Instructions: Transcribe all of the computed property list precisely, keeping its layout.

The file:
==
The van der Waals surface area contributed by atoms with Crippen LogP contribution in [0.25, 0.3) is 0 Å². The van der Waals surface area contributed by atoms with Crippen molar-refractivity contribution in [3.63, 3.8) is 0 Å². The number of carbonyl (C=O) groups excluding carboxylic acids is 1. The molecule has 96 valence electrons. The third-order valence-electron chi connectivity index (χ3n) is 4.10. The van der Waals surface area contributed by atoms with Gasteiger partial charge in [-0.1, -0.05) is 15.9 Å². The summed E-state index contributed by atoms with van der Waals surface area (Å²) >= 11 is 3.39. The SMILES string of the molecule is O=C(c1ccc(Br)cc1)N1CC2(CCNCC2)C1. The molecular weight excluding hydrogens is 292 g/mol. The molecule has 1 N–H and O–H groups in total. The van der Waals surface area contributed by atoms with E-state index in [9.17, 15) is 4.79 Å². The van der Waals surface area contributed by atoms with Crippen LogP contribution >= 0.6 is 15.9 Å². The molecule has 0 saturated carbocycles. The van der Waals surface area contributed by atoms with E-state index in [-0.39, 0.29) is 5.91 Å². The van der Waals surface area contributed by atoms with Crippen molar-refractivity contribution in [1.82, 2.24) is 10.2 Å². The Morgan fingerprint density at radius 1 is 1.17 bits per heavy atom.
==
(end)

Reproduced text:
The van der Waals surface area contributed by atoms with Crippen LogP contribution in [0.25, 0.3) is 0 Å². The van der Waals surface area contributed by atoms with Crippen molar-refractivity contribution in [3.63, 3.8) is 0 Å². The number of carbonyl (C=O) groups excluding carboxylic acids is 1. The molecule has 96 valence electrons. The third-order valence-electron chi connectivity index (χ3n) is 4.10. The van der Waals surface area contributed by atoms with Gasteiger partial charge in [-0.1, -0.05) is 15.9 Å². The summed E-state index contributed by atoms with van der Waals surface area (Å²) >= 11 is 3.39. The SMILES string of the molecule is O=C(c1ccc(Br)cc1)N1CC2(CCNCC2)C1. The molecular weight excluding hydrogens is 292 g/mol. The molecule has 1 N–H and O–H groups in total. The van der Waals surface area contributed by atoms with E-state index in [9.17, 15) is 4.79 Å². The van der Waals surface area contributed by atoms with Crippen LogP contribution >= 0.6 is 15.9 Å². The molecule has 0 saturated carbocycles. The van der Waals surface area contributed by atoms with E-state index in [-0.39, 0.29) is 5.91 Å². The van der Waals surface area contributed by atoms with Crippen molar-refractivity contribution in [1.82, 2.24) is 10.2 Å². The Morgan fingerprint density at radius 1 is 1.17 bits per heavy atom.